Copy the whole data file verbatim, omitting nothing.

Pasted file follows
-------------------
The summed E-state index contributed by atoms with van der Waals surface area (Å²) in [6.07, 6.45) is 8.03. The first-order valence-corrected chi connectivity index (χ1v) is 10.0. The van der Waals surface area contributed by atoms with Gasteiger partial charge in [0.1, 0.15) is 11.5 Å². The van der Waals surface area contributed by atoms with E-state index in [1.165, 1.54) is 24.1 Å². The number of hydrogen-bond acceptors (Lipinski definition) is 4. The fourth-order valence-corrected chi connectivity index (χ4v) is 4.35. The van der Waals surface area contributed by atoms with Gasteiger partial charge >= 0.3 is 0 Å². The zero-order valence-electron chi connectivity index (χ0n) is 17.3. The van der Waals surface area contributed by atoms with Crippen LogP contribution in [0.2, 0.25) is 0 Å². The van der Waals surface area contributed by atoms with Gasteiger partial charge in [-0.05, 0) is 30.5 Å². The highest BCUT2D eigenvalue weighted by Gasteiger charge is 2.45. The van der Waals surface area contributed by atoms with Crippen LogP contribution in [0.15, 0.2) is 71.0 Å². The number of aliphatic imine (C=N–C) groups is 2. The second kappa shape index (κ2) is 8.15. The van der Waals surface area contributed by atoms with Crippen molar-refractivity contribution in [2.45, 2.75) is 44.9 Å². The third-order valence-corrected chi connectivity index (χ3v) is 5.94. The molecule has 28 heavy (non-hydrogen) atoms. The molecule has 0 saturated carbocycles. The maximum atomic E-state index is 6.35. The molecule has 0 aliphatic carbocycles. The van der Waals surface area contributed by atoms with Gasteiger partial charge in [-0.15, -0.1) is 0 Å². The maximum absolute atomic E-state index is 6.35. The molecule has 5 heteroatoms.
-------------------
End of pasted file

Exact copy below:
The summed E-state index contributed by atoms with van der Waals surface area (Å²) in [6.07, 6.45) is 8.03. The first-order valence-corrected chi connectivity index (χ1v) is 10.0. The van der Waals surface area contributed by atoms with Gasteiger partial charge in [0.1, 0.15) is 11.5 Å². The van der Waals surface area contributed by atoms with E-state index in [1.165, 1.54) is 24.1 Å². The number of hydrogen-bond acceptors (Lipinski definition) is 4. The fourth-order valence-corrected chi connectivity index (χ4v) is 4.35. The van der Waals surface area contributed by atoms with Gasteiger partial charge >= 0.3 is 0 Å². The zero-order valence-electron chi connectivity index (χ0n) is 17.3. The van der Waals surface area contributed by atoms with Crippen LogP contribution in [0.2, 0.25) is 0 Å². The van der Waals surface area contributed by atoms with Gasteiger partial charge in [-0.05, 0) is 30.5 Å². The highest BCUT2D eigenvalue weighted by Gasteiger charge is 2.45. The van der Waals surface area contributed by atoms with Crippen LogP contribution in [0.15, 0.2) is 71.0 Å². The number of aliphatic imine (C=N–C) groups is 2. The second kappa shape index (κ2) is 8.15. The van der Waals surface area contributed by atoms with Crippen molar-refractivity contribution in [2.45, 2.75) is 44.9 Å². The third-order valence-corrected chi connectivity index (χ3v) is 5.94. The molecule has 28 heavy (non-hydrogen) atoms. The molecule has 0 saturated carbocycles. The maximum atomic E-state index is 6.35. The molecule has 0 aliphatic carbocycles. The van der Waals surface area contributed by atoms with Gasteiger partial charge in [-0.15, -0.1) is 0 Å². The maximum absolute atomic E-state index is 6.35. The molecule has 5 heteroatoms.